Diabetes: towards “a therapeutic revolution” thanks to the artificial pancreas

For thirty years, World Diabetes Day, organized this Monday, November 14, has raised awareness of a disease with galloping incidence, whether it is type 1, insulin-dependent, or type 2, a disease of overweight, inactivity and advancing age. In France, 4 million people live with diabetes, a chronic disease at the heart of two realities: colossal progress in care, bringing hope, and a daily life that is still difficult.

Professor Eric Renard is the head of the endocrinology-diabetology department at Montpellier University Hospital.

Professor Eric Renard, at the Montpellier University Hospital, is witness to the spectacular progress in care.
Midi Libre – SYLVIE CAMBON

A communication from the United States last month evokes the prospect of a fully automated bionic artificial pancreas for type 1 diabetics. You have been working on the artificial pancreas for a long time, can you believe it?

It takes more than believing. The artificial pancreas is now used in routine care for type 1 diabetics. In Montpellier alone, 260 people are equipped with an artificial pancreas that combines an insulin pump, a sensor that measures the glucose level continuously. The flow rate of the pump will be adapted accordingly. The systems we use are already made in the United States. The “bionic” will be quite close to ours. In France, three manufacturers are used: Medtronic, Tandem and Diabeloop, which has pump problems.

But they are not fully automated…

Patients must announce to the device when they are going to do a physical activity, or when they are going to have a meal, to activate the algorithm, because the delivery of insulin is too slow. But it is no longer necessary to prick your fingertip. For a fully automated system, we do not yet know how to take into account the complex glycemic movements. However, the system operates autonomously at night.

Are we moving towards a democratization of these devices?

Yes, it is accessible for all type 1 diabetic patients, as long as they know how to count carbohydrates and how to use the system, but there is therapeutic education in this sense, they are taught how to manage the system. many patients are candidates: in one year, 259 artificial pancreas were installed in Montpellier, there are 10,000 in France. This is the best system for type 1 diabetics, they are potentially all eligible from the age of 6 years. At the Montpellier University Hospital, we have equipped a cohort of 120 children whom we have been following for almost three years now, with satisfactory results.

Their lives are transformed…

This morning, I saw several patients in consultation, they are indeed transformed, they no longer have to worry about their basic blood sugar problem. They hardly suffer from hypoglycaemia any more, and what is spectacular is to see how much they have rediscovered a joie de vivre, a forgotten carelessness.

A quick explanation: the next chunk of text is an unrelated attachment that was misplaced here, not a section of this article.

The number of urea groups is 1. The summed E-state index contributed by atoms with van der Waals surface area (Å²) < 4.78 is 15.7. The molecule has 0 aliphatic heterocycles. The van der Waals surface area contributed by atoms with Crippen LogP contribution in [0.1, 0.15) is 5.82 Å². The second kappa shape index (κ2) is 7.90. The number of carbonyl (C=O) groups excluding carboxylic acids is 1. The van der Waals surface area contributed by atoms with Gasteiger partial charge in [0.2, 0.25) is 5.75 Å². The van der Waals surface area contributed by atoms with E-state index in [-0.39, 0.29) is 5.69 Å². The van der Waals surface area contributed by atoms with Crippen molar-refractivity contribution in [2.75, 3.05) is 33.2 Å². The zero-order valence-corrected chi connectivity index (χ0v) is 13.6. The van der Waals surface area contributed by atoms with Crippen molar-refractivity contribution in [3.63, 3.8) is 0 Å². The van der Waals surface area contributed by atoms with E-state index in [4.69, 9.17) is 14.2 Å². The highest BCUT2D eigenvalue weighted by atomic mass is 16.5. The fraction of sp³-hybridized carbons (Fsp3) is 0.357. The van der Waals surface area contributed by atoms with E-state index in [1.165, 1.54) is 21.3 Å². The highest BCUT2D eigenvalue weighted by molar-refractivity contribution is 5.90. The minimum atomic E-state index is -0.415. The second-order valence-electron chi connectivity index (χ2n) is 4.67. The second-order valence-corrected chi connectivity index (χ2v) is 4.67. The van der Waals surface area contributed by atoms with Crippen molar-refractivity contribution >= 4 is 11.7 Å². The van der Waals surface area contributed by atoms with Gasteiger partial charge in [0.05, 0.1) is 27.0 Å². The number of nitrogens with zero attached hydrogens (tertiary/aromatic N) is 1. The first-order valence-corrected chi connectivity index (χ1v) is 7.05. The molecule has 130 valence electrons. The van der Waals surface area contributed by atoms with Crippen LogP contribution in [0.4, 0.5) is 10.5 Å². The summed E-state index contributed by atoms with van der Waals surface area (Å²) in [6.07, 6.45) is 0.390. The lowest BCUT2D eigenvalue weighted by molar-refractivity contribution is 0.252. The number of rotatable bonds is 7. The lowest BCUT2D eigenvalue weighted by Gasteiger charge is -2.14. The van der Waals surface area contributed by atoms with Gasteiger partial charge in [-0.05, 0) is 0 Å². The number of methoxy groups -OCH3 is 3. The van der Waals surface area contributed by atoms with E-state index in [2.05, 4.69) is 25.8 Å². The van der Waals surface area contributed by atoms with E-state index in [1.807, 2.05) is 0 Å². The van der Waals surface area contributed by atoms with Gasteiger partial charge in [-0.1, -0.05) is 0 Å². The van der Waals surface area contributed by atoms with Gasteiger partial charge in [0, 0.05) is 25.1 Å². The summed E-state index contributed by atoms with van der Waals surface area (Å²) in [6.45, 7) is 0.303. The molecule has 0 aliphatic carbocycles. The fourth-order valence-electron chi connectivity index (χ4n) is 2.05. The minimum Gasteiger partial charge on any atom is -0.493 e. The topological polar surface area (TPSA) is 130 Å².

Is it really the most spectacular technological advance?

For type 1 diabetics, yes, it’s really a therapeutic revolution that greatly relieves patients and a priori, avoids future retinal and renal complications. We will soon start a trial of artificial pancreas in children, via pump patches, as soon as diabetes is diagnosed. They will never know the injections! At Montpellier University Hospital, we implanted the first prototype of artificial pancreas in 2002, it was a world first. And 1,750 type 1 diabetics are on insulin pumps, which were also the subject of a world first in 1981.

Are the pump problems, mentioned in recent years by patients on a Medtronic pump, solved?

Overall, yes.

New molecules against type 2 diabetes will also help you lose weight

And for type 2?

There are some who are on insulin, but for the moment, they are not put in an artificial pancreas, the device is not approved. There are a lot of innovations too, but the progress comes mainly from new drugs that take care of diabetes but also protect the kidneys, the heart… it’s a more global approach than just controlling blood sugar.

Is the search still active?

Yes, new molecules will appear and will even make it possible to lose weight, which is interesting because most type 2s are overweight. It’s very spectacular, people can lose up to ten kilos, research is very advanced. In about twenty years, things that were part of basic research have entered everyday life.

There are four million diabetics in France. Research has focused on this disease because it does a lot of damage, and it is very expensive with its complications. A lot of resources have been put into financing innovations


The question that remains, and that annoys, is the progression of the disease, whether it is type 1 or type 2…

Yes both. There is a lot to be done on the prevention of type 2 diabetes, the prevalence of which continues to increase as a result of a sedentary lifestyle and poor diet, but rather in disadvantaged social classes, even if there is a genetic determinism.

The figures for type 1 diabetes are also increasing, especially in very young children, less than 1 year old, for obscure reasons. We don’t know if there are viral factors, or environmental factors… There are people who released a type 1 after the Covid. We see that the more countries modernize, the more type 1 diabetes develops. Type 1 diabetes is most common in Scandinavian countries.

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